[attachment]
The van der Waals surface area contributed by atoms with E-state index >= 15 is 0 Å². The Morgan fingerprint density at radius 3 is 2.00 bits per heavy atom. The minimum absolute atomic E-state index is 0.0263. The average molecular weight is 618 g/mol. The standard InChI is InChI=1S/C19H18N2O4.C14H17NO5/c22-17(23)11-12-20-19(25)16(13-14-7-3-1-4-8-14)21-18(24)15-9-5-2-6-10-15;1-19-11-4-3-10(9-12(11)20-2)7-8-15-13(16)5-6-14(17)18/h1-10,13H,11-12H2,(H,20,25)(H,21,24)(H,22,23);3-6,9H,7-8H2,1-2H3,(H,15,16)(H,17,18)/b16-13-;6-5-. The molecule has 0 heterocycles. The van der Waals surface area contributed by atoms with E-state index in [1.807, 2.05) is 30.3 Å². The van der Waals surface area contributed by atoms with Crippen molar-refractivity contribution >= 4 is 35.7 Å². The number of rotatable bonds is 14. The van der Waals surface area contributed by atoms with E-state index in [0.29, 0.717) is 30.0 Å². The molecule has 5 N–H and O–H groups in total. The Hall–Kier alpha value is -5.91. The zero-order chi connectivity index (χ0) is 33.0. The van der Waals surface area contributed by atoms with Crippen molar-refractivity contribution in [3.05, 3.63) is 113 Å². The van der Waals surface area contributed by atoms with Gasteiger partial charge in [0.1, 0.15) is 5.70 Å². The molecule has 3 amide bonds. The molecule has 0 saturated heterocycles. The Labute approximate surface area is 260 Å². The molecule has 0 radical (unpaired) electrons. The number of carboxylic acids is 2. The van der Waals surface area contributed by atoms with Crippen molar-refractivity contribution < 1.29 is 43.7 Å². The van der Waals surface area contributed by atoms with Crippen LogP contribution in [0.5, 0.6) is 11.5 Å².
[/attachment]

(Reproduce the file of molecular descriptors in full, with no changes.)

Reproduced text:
The van der Waals surface area contributed by atoms with E-state index >= 15 is 0 Å². The Morgan fingerprint density at radius 3 is 2.00 bits per heavy atom. The minimum absolute atomic E-state index is 0.0263. The average molecular weight is 618 g/mol. The standard InChI is InChI=1S/C19H18N2O4.C14H17NO5/c22-17(23)11-12-20-19(25)16(13-14-7-3-1-4-8-14)21-18(24)15-9-5-2-6-10-15;1-19-11-4-3-10(9-12(11)20-2)7-8-15-13(16)5-6-14(17)18/h1-10,13H,11-12H2,(H,20,25)(H,21,24)(H,22,23);3-6,9H,7-8H2,1-2H3,(H,15,16)(H,17,18)/b16-13-;6-5-. The molecule has 0 heterocycles. The van der Waals surface area contributed by atoms with E-state index in [1.807, 2.05) is 30.3 Å². The van der Waals surface area contributed by atoms with Crippen molar-refractivity contribution >= 4 is 35.7 Å². The number of rotatable bonds is 14. The van der Waals surface area contributed by atoms with E-state index in [0.29, 0.717) is 30.0 Å². The molecule has 5 N–H and O–H groups in total. The Hall–Kier alpha value is -5.91. The zero-order chi connectivity index (χ0) is 33.0. The van der Waals surface area contributed by atoms with Crippen molar-refractivity contribution in [3.05, 3.63) is 113 Å². The van der Waals surface area contributed by atoms with Gasteiger partial charge in [0.1, 0.15) is 5.70 Å². The molecule has 3 amide bonds. The molecule has 0 saturated heterocycles. The Labute approximate surface area is 260 Å². The molecule has 0 radical (unpaired) electrons. The number of carboxylic acids is 2. The van der Waals surface area contributed by atoms with Crippen molar-refractivity contribution < 1.29 is 43.7 Å². The van der Waals surface area contributed by atoms with Crippen LogP contribution in [0.5, 0.6) is 11.5 Å².